Issue:  Vol. 48 / No. 11 / 15 March 2018

Tuning into holiday recordings


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For the latest installment of B.A.R. 's annual holiday recording round-up, we begin with the one that's received the Upper/Downer Pairing of the Season Award for 2016, Tchaikovsky: The Nutcracker & Symphony No. 4 (Mariinsky SACD). The source is that happiest of campers, Valery Gergiev, and the Mariinsky Orchestra. Tchaikovsky's delightful fantasy ballet zips along at a pace that will keep dancers on their toes. In case they're flying too high, the fate theme from the Fourth Symphony will remind you of the consequences of living a closeted life amidst societal pressure to partner with a member of the opposite sex. Since Tchaikovsky's possible suicide is not a fate you wish to bestow on any young child, please encourage them to explore their full potential with pride. You also might encourage them to stop the disc once The Nutcracker ends.

While we're wallowing in downers, how about the hi-resolution disc pairing Ricardo Muti and the Chicago Symphony Orchestra Schoenberg: Kol Nidre; Shostakovich: Suite on Verses of Michelangelo Buonarroti (CSO Live SACD)? It's the wrong Jewish prayer for Hanukkah, and the Michelangelo is no romp in the park, but the recording does help us acknowledge that Jews are celebrating Hanukkah amidst a rise in anti-Semitic attacks. It also reminds us that some of the greatest artists of all time, e.g. Michelangelo, were homosexual. Narrator Alberto Mizrahi, dramatic though he may be, sounds far too arch and evil for the Schoenberg. But bass Ildar Abdrazakov is magnificent in the Michelangelo .

Time to clear the air with The King's Singers' Christmas Songbook (Signum). "Get on down/Santa Claus, he's comin' to town" is not what you'd expect from these six proper Englishmen, but their renditions are coy and comfy. Gustav Holst, Meredith Wilson, Irving Berlin and Franz Xavier Gruber gather round the Christmas tree on this a cappella follow-up to the boys' sometimes campy The Great American Songbook project.

Sporting two different dos, one for her natural trumpet, and the other for her fuller-sounding modern version of same, Alison Balsom joins the Academy of Ancient Music, Stephen Cleobury and Tom Etheridge on organ, and the Choir of King's College, Cambridge for Jubilo (Warner), a very fine disc of trumpet music by Fasch, Bach, Torelli, and Corelli (his Christmas Concerto).

Carolae: Music for Christmas (Naxos) is a fitting showcase for the craft of Grammy-nominated English composer James Whitbourn (b. 1963). Several world premiere recordings, including the portentous "Veni et illumine," accompany the disc's centerpiece, the various Missa carolae. Medieval influences abound, as does a weighty musical sensibility that seems equally fit for a TV miniseries soundtrack or a Christmas procession for a long-forgotten King and Queen. In answer to the question, "What is the world coming to?" it's been there for far longer than your lifetime, honey.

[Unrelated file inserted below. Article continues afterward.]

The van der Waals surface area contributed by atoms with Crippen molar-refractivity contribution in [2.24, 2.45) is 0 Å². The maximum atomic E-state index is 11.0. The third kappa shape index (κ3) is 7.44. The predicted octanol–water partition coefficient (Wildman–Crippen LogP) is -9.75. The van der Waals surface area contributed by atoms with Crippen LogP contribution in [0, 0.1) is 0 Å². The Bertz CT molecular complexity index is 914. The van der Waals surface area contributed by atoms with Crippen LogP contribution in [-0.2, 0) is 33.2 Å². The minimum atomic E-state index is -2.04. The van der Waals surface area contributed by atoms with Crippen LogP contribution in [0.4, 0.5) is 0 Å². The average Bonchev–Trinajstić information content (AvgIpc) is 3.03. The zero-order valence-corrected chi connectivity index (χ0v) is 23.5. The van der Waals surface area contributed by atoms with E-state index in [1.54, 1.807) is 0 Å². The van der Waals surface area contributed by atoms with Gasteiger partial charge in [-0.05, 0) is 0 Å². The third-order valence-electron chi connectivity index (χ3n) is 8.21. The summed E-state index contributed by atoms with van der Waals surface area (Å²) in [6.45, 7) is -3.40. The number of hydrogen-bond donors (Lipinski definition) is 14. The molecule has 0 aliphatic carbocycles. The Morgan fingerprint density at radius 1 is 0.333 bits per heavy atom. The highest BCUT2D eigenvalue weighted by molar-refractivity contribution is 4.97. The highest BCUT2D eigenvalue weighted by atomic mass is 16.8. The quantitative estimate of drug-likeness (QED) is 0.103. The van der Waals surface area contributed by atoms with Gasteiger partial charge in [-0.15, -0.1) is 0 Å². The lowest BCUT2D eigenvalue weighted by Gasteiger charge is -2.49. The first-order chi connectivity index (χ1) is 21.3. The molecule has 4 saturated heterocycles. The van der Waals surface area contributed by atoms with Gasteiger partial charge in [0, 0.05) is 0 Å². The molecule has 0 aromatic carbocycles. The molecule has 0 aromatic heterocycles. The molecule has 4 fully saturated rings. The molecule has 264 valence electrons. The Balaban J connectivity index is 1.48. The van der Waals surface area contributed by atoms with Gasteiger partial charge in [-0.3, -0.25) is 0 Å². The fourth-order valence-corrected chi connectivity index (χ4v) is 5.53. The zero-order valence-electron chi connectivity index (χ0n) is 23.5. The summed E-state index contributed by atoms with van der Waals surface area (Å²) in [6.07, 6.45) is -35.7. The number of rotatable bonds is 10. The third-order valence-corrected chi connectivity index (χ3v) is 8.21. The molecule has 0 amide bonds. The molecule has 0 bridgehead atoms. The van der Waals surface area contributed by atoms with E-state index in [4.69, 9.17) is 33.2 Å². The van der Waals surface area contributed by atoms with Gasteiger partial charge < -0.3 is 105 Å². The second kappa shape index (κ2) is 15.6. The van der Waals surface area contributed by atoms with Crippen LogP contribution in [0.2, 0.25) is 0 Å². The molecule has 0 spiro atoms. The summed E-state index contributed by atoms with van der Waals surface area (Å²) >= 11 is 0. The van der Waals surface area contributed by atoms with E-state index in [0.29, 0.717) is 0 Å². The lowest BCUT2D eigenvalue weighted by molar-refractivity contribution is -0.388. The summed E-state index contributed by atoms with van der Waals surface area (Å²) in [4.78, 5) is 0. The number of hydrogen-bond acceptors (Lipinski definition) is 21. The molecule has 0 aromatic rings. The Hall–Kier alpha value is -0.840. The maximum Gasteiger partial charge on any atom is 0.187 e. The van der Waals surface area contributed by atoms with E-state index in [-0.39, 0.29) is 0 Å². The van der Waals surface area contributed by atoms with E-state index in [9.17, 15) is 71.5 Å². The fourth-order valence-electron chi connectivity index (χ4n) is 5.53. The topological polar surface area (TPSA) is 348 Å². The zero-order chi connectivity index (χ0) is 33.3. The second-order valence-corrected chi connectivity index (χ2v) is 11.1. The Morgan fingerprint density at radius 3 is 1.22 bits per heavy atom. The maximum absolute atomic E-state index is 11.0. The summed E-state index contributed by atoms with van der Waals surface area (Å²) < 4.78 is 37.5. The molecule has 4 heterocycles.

If only great tenor Fritz Wunderlich hadn't drunk too much and, shortly before his 36th birthday, tripped on the laces of his boots, falling down the stairs to his death in a hunting lodge. Thankfully, his glorious gifts were recognized early. Thus do we have Fritz Wunderlich Sings Festival Arias (SWR Music), comprised mainly of early, rare radio tapes of Bach, Handel, Buxtedhude, Schuetz, and Telemann. Arias from Des Messias are gorgeous, with historically apt embellishments but sometimes ponderous tempi. The earliest recording was made shortly after Wunderlich turned 25.

Julian Wachner continues to do fantastic work with the Choir of Trinity Wall Street, as their atmospherically recorded The Snow Lay on the Ground: Festive Carols from Trinity Wall Street (Arsis) shows. Together with the Trinity Youth Chorus and Novus NY, these renditions of Wachner's arrangements, along with his four unedited, first-take organ improvisations, score a 10. Dynamics are excellent for CD, with the beginning of "Joy to the World" strong enough to bolster a crumbling empire. Only the over-enunciation (the t's could kill) and extra effort to sound like anything but singers from New York detract from an otherwise superb production.

Canadian pop singer Sarah McLachlan's Wonderland (Verve) uses a modest amount of percussive and spacey effects to frame McLachlan's sweet, upbeat, breathy voice. The feeling may be pop, but the optimism is like a blast from the past. It feels like what you might expect from a cozy family Christmas where all talk of politics is banned.

The NOLA Players' Christmas in New Orleans (Verve) is a retro, jazz-tinged big-band visit to a land where good cheer compensates for a lack of snow. Forget about breaking new ground, and instead pass the egg nog.

Christmas with Septura (Naxos) features an excellent bass septet performing arrangements of music by Bach, Handel, Rachmaninov, and Warlock. The arrangement of "Ich freue mich in dir" ("I am delighted in thee") is a joy to listen to. This is a great one to play in the background to lift everyone's spirits.

Voces 8's Winter (Decca) offers a spacious, New Age take on music by Olafur Arnalds & Arnor Dan Arnarson, Arvo Part, Peteris Vaska, Ola Gjeilo, Sergei Rachmaninov, and Judith Bingham. The eight singers are quite accomplished, and the presentation a variation of the Great Pyramid Meets the Crystal Cathedral. The sound is as lovely as the mixed a cappella ensemble is photogenic.

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